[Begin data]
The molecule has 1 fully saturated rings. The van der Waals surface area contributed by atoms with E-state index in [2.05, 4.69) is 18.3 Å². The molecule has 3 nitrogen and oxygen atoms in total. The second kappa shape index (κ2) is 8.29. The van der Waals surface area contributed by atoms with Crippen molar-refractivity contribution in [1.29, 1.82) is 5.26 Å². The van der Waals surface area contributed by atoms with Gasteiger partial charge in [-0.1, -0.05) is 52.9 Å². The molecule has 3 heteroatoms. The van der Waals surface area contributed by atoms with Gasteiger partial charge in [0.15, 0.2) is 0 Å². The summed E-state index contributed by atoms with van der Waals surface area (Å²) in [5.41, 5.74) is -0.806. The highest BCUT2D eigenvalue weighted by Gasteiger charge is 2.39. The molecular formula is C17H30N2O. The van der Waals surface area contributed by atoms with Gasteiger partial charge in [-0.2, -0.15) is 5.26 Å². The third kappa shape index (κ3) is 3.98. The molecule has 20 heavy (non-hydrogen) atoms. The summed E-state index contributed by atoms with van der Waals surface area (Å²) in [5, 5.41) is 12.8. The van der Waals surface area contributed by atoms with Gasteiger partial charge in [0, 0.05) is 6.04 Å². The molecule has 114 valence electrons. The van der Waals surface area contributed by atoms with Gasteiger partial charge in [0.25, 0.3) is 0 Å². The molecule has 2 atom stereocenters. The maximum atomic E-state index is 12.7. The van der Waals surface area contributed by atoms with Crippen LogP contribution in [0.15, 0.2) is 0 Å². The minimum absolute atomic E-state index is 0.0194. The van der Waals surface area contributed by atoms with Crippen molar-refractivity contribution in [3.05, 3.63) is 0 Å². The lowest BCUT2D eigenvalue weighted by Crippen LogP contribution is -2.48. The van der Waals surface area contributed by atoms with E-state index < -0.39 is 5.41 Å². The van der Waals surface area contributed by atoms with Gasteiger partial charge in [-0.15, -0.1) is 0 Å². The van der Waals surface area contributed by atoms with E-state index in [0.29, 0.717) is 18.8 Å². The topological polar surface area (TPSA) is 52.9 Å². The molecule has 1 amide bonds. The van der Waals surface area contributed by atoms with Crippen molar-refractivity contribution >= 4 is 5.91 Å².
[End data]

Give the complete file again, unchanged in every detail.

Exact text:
The molecule has 1 fully saturated rings. The van der Waals surface area contributed by atoms with E-state index in [2.05, 4.69) is 18.3 Å². The molecule has 3 nitrogen and oxygen atoms in total. The second kappa shape index (κ2) is 8.29. The van der Waals surface area contributed by atoms with Crippen molar-refractivity contribution in [1.29, 1.82) is 5.26 Å². The van der Waals surface area contributed by atoms with Gasteiger partial charge in [-0.1, -0.05) is 52.9 Å². The molecule has 3 heteroatoms. The van der Waals surface area contributed by atoms with Gasteiger partial charge in [0.15, 0.2) is 0 Å². The summed E-state index contributed by atoms with van der Waals surface area (Å²) in [5.41, 5.74) is -0.806. The highest BCUT2D eigenvalue weighted by Gasteiger charge is 2.39. The molecular formula is C17H30N2O. The van der Waals surface area contributed by atoms with Gasteiger partial charge in [-0.2, -0.15) is 5.26 Å². The third kappa shape index (κ3) is 3.98. The molecule has 20 heavy (non-hydrogen) atoms. The summed E-state index contributed by atoms with van der Waals surface area (Å²) in [5, 5.41) is 12.8. The van der Waals surface area contributed by atoms with Gasteiger partial charge in [0, 0.05) is 6.04 Å². The molecule has 114 valence electrons. The van der Waals surface area contributed by atoms with Gasteiger partial charge in [0.25, 0.3) is 0 Å². The molecule has 2 atom stereocenters. The maximum atomic E-state index is 12.7. The van der Waals surface area contributed by atoms with Crippen LogP contribution in [0.15, 0.2) is 0 Å². The minimum absolute atomic E-state index is 0.0194. The van der Waals surface area contributed by atoms with Crippen molar-refractivity contribution in [3.05, 3.63) is 0 Å². The lowest BCUT2D eigenvalue weighted by Crippen LogP contribution is -2.48. The van der Waals surface area contributed by atoms with E-state index < -0.39 is 5.41 Å². The van der Waals surface area contributed by atoms with Gasteiger partial charge in [-0.15, -0.1) is 0 Å². The van der Waals surface area contributed by atoms with E-state index in [0.29, 0.717) is 18.8 Å². The topological polar surface area (TPSA) is 52.9 Å². The molecule has 1 amide bonds. The van der Waals surface area contributed by atoms with Crippen molar-refractivity contribution >= 4 is 5.91 Å².